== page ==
Sunday, 12 May 2013
Africa Social Entrepreneurs of the Year Announced at World Economic Forum Meeting in Cape Town
Cape Town, South Africa, 9 May 2013 – Five social entrepreneurs were named today Africa Social Entrepreneurs of the Year at the World Economic Forum on Africa, taking place in Cape Town, South Africa. The awards were conferred by Hilde Schwab, Chairperson and Co-Founder of the Schwab Foundation for Social Entrepreneurship, in the presence of President Jacob G. Zuma, Donald Kaberuka, Nkosazana Clarice Dlamini-Zuma, David A. Lipton, and Naveen Jindal.
“Social entrepreneurs are an integral community of the World Economic Forum and an increasingly sought after one,” says David Aikman, a Senior Director at the World Economic Forum and Head of the Schwab Foundation for Social Entrepreneurship. “A growing number of corporations see income inequality and environmental problems like climate change as fundamental threats to their long-term growth. Many governments are starting to rethink the way they deliver goods and services that improve social outcomes. I am confident this trend will only continue to grow in the future, and the Forum is proud to be at the forefront of catalysing partnerships among these stakeholder groups for social and environmental change.”
“To improve education and health standards, and eradicate poverty, we need entrepreneurial solutions. Governmental plans and actions have to be complemented by innovative ideas taking into account local conditions,” said Hilde Schwab, Co-Founder and Chairperson of the Schwab Foundation.
The following have been selected as the 2013 Africa Social Entrepreneurs of the Year:
Frederick K.W. Day, Buffalo Bicycle Company, Southern Africa
Rural Africans experience challenges of daily survival, including limited water, food and fuel, as well as inadequate access to education and healthcare. With transportation, access to these elements can be greatly enhanced. Compared to walking, a bicycle quintuples carrying capacity and quadruples travel distance while saving time. The Buffalo Bicycle Company is a robust, purpose-built bicycle designed specifically for African terrain and load requirements. More than 45,000 have been sold to individuals and organizations and another 70,000 bicycles have been granted using a unique work-to-own model.
Anne Githuku-Shongwe, Afroes, South Africa
African youth present an interesting paradox to the continent's future: the mobile revolution has created massive potential to inform, connect and educate youth. On the other hand, these 400 million youth are disempowered, jobless and considered a threat to the stability of countries or a burden to states. Afroes uses interactive mobile learning strategies to teach youth about entrepreneurship and leadership, and to empower them as citizens to address their countries’ challenges. To date, Afroes has achieved this through mobile games for social change, including award-winning MORABA, which addresses difficult questions on gender-based violence, and HAKI, a game series built for Kenya by Kenyans to promote national cohesion.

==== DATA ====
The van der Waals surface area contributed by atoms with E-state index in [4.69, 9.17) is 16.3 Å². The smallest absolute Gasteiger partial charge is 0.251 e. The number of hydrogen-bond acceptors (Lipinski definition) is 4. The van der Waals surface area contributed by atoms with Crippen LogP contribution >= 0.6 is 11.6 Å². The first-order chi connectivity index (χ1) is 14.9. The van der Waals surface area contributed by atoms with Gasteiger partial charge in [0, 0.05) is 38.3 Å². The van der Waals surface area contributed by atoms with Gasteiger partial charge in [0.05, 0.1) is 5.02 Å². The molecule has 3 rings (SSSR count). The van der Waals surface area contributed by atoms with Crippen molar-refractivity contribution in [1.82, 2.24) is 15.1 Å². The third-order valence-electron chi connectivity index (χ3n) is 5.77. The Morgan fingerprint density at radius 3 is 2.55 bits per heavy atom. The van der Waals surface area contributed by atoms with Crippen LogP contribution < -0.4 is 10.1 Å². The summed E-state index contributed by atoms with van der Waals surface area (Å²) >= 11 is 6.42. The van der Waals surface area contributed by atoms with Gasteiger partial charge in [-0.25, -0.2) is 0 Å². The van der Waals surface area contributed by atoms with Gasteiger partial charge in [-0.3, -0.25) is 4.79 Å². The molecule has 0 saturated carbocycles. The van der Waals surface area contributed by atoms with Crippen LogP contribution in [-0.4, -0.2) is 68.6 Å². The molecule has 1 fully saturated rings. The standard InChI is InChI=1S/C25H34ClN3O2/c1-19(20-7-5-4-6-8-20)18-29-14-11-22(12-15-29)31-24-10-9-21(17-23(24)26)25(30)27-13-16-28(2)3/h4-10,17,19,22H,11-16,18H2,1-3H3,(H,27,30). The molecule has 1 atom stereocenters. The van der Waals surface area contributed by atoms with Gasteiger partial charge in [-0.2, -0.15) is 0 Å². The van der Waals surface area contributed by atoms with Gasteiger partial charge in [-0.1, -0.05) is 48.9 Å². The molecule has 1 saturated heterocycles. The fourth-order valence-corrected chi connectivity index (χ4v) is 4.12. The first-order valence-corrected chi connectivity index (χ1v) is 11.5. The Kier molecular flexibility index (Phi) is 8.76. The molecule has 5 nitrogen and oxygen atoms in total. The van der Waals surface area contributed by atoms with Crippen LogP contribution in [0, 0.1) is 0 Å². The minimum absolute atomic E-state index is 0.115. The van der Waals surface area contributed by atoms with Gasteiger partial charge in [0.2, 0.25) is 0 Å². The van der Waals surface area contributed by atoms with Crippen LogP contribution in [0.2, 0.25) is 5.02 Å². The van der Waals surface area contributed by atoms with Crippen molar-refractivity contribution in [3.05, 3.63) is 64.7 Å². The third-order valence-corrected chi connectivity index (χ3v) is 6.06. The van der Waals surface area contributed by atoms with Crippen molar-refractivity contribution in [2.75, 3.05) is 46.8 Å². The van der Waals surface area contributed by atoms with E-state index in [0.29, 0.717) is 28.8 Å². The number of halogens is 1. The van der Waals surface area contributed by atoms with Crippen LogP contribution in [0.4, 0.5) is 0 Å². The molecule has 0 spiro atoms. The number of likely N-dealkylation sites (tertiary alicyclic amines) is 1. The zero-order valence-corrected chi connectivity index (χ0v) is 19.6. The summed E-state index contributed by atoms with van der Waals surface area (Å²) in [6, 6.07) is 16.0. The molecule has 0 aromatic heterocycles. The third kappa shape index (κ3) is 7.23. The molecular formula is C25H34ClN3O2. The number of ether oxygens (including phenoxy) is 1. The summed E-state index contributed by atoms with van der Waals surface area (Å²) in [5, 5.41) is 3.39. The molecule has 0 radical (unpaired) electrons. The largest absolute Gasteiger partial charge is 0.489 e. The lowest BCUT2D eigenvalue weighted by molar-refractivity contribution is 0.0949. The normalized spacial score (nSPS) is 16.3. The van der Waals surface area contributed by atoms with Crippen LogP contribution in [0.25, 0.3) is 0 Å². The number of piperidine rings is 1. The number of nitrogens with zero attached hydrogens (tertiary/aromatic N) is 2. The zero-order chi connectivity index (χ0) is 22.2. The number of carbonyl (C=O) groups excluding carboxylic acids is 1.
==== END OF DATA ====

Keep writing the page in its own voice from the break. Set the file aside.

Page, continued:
Njideka U. Harry, Youth for Technology Foundation (YTF), Nigeria
Since 2001, YTF has worked in regions of Africa plagued by poverty and pervasive unemployment, especially among youth and women. YTF Academy provides beneficiaries with life skills and resources to join the economic mainstream. Since inception, 40% of YTF Academy graduates have been employed by local companies in YTF’s partner network, and are being paid three times the average salary, while 38% have gone on to become self-employed. YTF Academy has impacted the lives of over 1.5 million youth in Nigeria, Uganda, Cameroon, South Africa, and Kenya and, most recently, Colombia.
Chuck Slaughter, Living Goods, Uganda
Living Goods seeks to reinvent how the poor access vital goods and services, leading to significant gains in the health and wealth of families living in poverty. Living Goods empowers networks of micro-entrepreneurs who go door-to-door teaching families how to improve their health and wealth while selling life-changing products like simple treatments for malaria and diarrhoea, fortified foods, safe delivery kits for pregnant mothers, clean burning cook stoves and solar lights. By combining the best practices of microfinance, franchising, direct selling and public health, Living Goods is creating a fully sustainable system to improve the health, wealth and productivity of the world’s poor.
Andrew Youn, One Acre Fund, Kenya
Rural farmers make up 75% of the global poor. Since 2006, One Acre Fund has developed an innovative, market-based approach that enables any poor farmer to double farm profits in one planting season. In Africa, One Acre Fund provides a unique “market bundle” that brings a functioning value chain directly to rural farmers. This includes high-quality seed and fertilizer, financing, weekly farm training, and post-harvest and market support. Since 2006, One Acre Fund has used this combination of services to enable farmers to permanently transform their livelihoods – from poverty to profit-generation.